All MOTHER EARTH NEWS community bloggers have agreed to our Terms of Agreement and to follow blogging best practices. They are responsible for the accuracy of their posts. To learn more about the author of this post, click on the byline link at the top of the page.

Maximize Ranch Profits with Tips for Using Livestock Scales

Photo by David R Beech Barn Equipment

Taking care of livestock, whether on a smaller farm or a commercially-driven ranch, can be enhanced in many ways. One vital aspect is the use of the correct livestock scales to gauge the growth and health of your livestock as well as accurately determining weight to maximize profits derived from livestock.

What Should You Know for Using Livestock Scales?

Whether you have chosen a manual or electronic livestock scaling system, it is a good idea to keep some basic pointers in mind to ensure that you make the most of your scale. Whether you are in the process of selecting a scale or are looking to upgrade, these general guidelines will work toward increasing your profitability potential:

Figure out your needs and usage. It’s important to know exactly what information you expect to receive from your livestock scale. You could be looking to maximize your profits by producing beef more efficiently, or to track the growth of your livestock by assessing how much feed you provide them and the weight they have gained as they grow. Electronic scales are a great help when keeping records of weight for dozens of animals.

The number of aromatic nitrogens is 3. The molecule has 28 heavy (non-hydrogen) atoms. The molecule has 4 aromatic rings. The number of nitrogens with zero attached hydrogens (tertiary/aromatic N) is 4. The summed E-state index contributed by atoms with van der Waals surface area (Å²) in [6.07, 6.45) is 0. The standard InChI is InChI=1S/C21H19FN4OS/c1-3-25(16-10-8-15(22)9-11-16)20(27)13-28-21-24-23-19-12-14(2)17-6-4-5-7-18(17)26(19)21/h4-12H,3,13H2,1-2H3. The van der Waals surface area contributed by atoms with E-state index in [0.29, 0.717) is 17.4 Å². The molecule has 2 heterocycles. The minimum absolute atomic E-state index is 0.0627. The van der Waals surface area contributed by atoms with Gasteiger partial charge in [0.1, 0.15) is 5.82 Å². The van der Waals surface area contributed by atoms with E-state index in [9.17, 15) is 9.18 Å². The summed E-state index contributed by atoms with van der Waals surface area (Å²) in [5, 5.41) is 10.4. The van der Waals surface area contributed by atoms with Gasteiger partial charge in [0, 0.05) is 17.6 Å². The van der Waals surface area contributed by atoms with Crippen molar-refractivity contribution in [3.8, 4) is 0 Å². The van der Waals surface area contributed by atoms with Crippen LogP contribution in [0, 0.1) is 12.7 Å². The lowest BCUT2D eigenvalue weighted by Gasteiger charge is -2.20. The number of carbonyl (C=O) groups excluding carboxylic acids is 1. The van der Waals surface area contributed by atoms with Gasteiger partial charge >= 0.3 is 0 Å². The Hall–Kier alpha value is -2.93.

A scale indicator memory will store cattle ID tags with weight measurements for convenient data retrieval, when connected to management spreadsheet software. Alternatively, an EID (Electronic ID) reader attached to your scale can automatically upload ID tags without manual effort.

If you require other measurements or notes on animals’ conditions, consider scales with enhanced functions for storage or even wireless data transfers.

Photo by

Determine weighing setup and placement. According to your needs, either a permanent or portable livestock scale can be employed for weighing livestock. A permanent scale system is reliable and sturdy, and the load bars will be encased in concrete for safety. However, a portable scale would be ideal for weighing livestock at multiple locations and moving the scale to all kinds of environments; it may see more use and enhance efficiency this way.

Electronic livestock scales that use AC power must be placed strategically with access to a dry and safe power outlet, with minimal wire lengths for safety.

Remember, balance is key. It’s imperative to utilize a stable surface for your livestock scales. Not only will an unstable surface cause weighing inaccuracies, it can be downright dangerous for the livestock shuffling in and out of the scales.

However, you don’t need to worry so much about surfaces being completely flat and level, as long as they’re firm.

Weighing interference and tangled load cell cables. Livestock scales are just as sensitive to interference as other measuring equipment, so be sure to keep your weighing platform free of obstructions, livestock manure, rocks, or any other objects that can cause false readings: